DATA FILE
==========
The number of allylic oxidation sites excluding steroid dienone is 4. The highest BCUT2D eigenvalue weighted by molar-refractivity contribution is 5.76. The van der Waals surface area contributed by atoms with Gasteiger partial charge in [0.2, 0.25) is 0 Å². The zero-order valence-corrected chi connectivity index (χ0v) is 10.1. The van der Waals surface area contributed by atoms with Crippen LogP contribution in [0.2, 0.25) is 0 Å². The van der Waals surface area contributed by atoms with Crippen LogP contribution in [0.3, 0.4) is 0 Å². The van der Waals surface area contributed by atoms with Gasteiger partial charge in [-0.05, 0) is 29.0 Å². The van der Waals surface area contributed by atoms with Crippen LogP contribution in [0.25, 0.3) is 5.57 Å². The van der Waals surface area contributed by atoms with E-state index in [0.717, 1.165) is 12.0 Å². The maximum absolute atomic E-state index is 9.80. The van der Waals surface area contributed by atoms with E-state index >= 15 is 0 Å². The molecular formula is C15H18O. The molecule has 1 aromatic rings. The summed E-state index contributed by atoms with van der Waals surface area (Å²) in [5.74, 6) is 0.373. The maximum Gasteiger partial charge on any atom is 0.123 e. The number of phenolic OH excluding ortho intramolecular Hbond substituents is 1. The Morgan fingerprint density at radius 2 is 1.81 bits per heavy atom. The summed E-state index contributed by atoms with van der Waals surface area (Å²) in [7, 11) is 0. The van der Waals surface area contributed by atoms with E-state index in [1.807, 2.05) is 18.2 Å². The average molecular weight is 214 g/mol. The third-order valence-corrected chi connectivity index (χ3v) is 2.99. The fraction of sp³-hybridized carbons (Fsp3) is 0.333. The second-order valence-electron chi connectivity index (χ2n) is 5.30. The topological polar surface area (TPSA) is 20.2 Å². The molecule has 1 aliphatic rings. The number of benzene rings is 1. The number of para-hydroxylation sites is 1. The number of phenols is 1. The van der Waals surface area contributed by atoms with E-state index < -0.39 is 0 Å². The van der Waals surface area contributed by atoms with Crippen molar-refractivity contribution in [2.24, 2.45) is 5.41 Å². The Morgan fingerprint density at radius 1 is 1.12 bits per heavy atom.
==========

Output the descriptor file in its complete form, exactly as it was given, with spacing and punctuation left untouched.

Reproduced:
The number of allylic oxidation sites excluding steroid dienone is 4. The highest BCUT2D eigenvalue weighted by molar-refractivity contribution is 5.76. The van der Waals surface area contributed by atoms with Gasteiger partial charge in [0.2, 0.25) is 0 Å². The zero-order valence-corrected chi connectivity index (χ0v) is 10.1. The van der Waals surface area contributed by atoms with Crippen LogP contribution in [0.2, 0.25) is 0 Å². The van der Waals surface area contributed by atoms with Crippen LogP contribution in [0.3, 0.4) is 0 Å². The van der Waals surface area contributed by atoms with Gasteiger partial charge in [-0.05, 0) is 29.0 Å². The van der Waals surface area contributed by atoms with Crippen LogP contribution in [0.25, 0.3) is 5.57 Å². The van der Waals surface area contributed by atoms with E-state index in [0.717, 1.165) is 12.0 Å². The maximum absolute atomic E-state index is 9.80. The van der Waals surface area contributed by atoms with E-state index >= 15 is 0 Å². The molecular formula is C15H18O. The molecule has 1 aromatic rings. The summed E-state index contributed by atoms with van der Waals surface area (Å²) in [5.74, 6) is 0.373. The maximum Gasteiger partial charge on any atom is 0.123 e. The number of phenolic OH excluding ortho intramolecular Hbond substituents is 1. The Morgan fingerprint density at radius 2 is 1.81 bits per heavy atom. The summed E-state index contributed by atoms with van der Waals surface area (Å²) in [7, 11) is 0. The van der Waals surface area contributed by atoms with E-state index in [1.807, 2.05) is 18.2 Å². The average molecular weight is 214 g/mol. The third-order valence-corrected chi connectivity index (χ3v) is 2.99. The fraction of sp³-hybridized carbons (Fsp3) is 0.333. The second-order valence-electron chi connectivity index (χ2n) is 5.30. The topological polar surface area (TPSA) is 20.2 Å². The molecule has 1 aliphatic rings. The number of benzene rings is 1. The number of para-hydroxylation sites is 1. The number of phenols is 1. The van der Waals surface area contributed by atoms with E-state index < -0.39 is 0 Å². The van der Waals surface area contributed by atoms with Crippen molar-refractivity contribution in [2.24, 2.45) is 5.41 Å². The Morgan fingerprint density at radius 1 is 1.12 bits per heavy atom.